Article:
After years of trading blows with rivals, KCTV is now the ratings champ in Kansas City, Mo. Although the Meredith station ranked a distant third in revenue as recently as 2006, the CBS affiliate had a blockbuster February sweeps and is poised to retain its crown in the current May book. “Most of our newscasts have double-digit growth over last year,” says VP/General Manager Kirk Black.
Station executives describe Kansas City, known to many as the barbeque capital of the U.S., with homespun adjectives like open, honest and friendly. TV is a big part of their daily routine, and sports—such as football’s Chiefs and baseball’s Royals—are always a popular draw. It’s a family-oriented market; one station boss describes it as “a lousy place to be single but a great place to raise a family.”
Nielsen’s No. 31 DMA took in $175.6 million last year, according to BIA Financial, up from $160.7 million the year before. Fox O&O WDAF led the 2006 pack with an estimated $42.9 million, ahead of Hearst-Argyle’s ABC affiliate KMBC ($41.8 million), KCTV ($36.5 million) and Scripps’ NBC outlet KSHB ($28.1 million).
The market features three duopolies: Meredith has KCTV and the MyNetworkTV outlet, Hearst-Argyle has KMBC and the CW affiliate, and Scripps has KSHB and the independent KMCI. Of the Big Four, only WDAF lacks a sister station in the market, although VP/General Manager Cheryl McDonald doesn’t view that as a disadvantage: “I see it as I only have one station to run.”
The Kansas City economy has been lagging—its revenue rank is two spots lower than its DMA rank—but station managers say things are about to turn around. There’s bustling redevelopment downtown, major corporations like Sprint and healthcare technology provider Cerner offering jobs, and the pro football and baseball stadiums are being refurbished. “There are too many good things going on for it not to hit the TV marketplace,” says KSHB/KMCI VP/General Manager Craig Allison.
One new construction project: KMBC moves into a new facility June 1, looking to be first in the market with high-definition news, which it hopes to offer for the July book. KMBC President/General Manager Wayne Godsey says the station’s strengths are a stable pool of news talent and a high level of trust with its audience. “We don’t do a lot of flash and trash,” he says, “though we are aggressive.” The station won morning and evening news in February.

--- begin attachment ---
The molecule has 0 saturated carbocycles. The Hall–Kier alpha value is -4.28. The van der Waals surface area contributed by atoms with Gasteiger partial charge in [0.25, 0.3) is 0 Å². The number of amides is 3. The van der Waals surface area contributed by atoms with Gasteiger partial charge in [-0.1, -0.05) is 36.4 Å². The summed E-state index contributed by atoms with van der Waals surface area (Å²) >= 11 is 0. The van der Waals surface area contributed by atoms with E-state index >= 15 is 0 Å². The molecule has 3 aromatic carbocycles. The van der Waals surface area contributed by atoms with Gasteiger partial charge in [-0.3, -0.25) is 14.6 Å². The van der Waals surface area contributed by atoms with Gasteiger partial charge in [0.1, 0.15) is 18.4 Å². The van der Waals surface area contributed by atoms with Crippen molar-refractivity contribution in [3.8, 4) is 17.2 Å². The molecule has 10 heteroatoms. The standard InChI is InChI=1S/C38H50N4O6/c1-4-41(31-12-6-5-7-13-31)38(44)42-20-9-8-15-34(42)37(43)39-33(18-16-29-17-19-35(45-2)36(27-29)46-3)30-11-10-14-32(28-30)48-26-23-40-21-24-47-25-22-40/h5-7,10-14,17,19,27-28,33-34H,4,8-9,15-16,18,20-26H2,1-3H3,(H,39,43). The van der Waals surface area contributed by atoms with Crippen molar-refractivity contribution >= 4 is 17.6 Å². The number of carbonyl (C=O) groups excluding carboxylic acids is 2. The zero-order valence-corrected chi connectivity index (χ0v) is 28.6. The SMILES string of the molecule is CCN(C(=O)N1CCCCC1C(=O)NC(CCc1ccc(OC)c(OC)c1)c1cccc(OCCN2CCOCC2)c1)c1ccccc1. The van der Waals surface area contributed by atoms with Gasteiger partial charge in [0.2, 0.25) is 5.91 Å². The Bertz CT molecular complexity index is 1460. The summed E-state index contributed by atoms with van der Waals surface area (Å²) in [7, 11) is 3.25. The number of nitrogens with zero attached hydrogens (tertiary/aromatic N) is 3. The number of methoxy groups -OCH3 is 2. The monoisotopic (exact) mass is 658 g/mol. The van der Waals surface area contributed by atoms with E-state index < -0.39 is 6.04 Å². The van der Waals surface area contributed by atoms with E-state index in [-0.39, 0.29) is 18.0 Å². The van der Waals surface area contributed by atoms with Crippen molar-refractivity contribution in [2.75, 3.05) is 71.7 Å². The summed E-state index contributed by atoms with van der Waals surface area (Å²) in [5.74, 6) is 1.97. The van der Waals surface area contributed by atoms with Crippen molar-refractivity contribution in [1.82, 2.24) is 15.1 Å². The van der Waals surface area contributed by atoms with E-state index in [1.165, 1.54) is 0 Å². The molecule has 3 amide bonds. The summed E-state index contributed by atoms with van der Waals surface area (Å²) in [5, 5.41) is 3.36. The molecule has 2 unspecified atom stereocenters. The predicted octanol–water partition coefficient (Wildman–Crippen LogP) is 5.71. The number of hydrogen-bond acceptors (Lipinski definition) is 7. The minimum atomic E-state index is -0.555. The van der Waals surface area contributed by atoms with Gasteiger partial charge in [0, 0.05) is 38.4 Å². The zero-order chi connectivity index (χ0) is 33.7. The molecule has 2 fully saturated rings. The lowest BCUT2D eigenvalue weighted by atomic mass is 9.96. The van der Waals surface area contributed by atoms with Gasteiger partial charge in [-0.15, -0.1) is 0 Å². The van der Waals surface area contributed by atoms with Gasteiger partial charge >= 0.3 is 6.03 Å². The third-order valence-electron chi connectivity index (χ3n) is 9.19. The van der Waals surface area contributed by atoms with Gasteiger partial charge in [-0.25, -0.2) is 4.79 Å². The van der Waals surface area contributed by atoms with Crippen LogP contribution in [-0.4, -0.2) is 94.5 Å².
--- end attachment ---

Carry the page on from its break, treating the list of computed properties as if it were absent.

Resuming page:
WDAF is staking its claim on the Web—unveiling its MyFoxKC.com branding last September. The station is tapping Kansas City bloggers to cover niche issues in the community, while McDonald is pushing her charges to innovate. “We have to think on the creative sides of our brain; we have to be entrepreneurial,” says McDonald, who has been in the market over 20 years.
KSHB, meanwhile, offers more local programming than anyone else in the market, according to Allison, who stepped up to general manager when Jim Swinehart retired last summer. That includes variety program Kansas City Today, weekdays at 10 a.m., and sports shows on its independent station.
KSHB’s Website relaunched in March and logged 1.8 million video streams last month. “We’re thrilled with the interactivity, the functionality and the traffic,” Allison says.
But it’s KCTV that has the most to be thrilled about. The station won total day, primetime and late news in February; Black says the gains are due to a surging Ellen leading into his 4 p.m. news block, popular meteorologist Katie Horner, and CBS’ highly rated primetime.
He’s working on companion Websites for KCTV and KSMO; although he won’t share much about them, they may cover such topics as entertainment and classifieds. The impressive numbers and increase in ratings will certainly help their upcoming launch. Says Black, “We can promote the new sites better than anyone else.”
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Michael Malone, senior content producer at B+C/Multichannel News, covers network programming, including entertainment, news and sports on broadcast, cable and streaming; and local broadcast television. He hosts the podcasts Busted Pilot, about what’s new in television, and Series Business, a chat with the creator of a new program, and writes the column “The Watchman.” He joined B+C in 2005. His journalism has also appeared in The New York Times, The Philadelphia Inquirer, Playboy and New York magazine.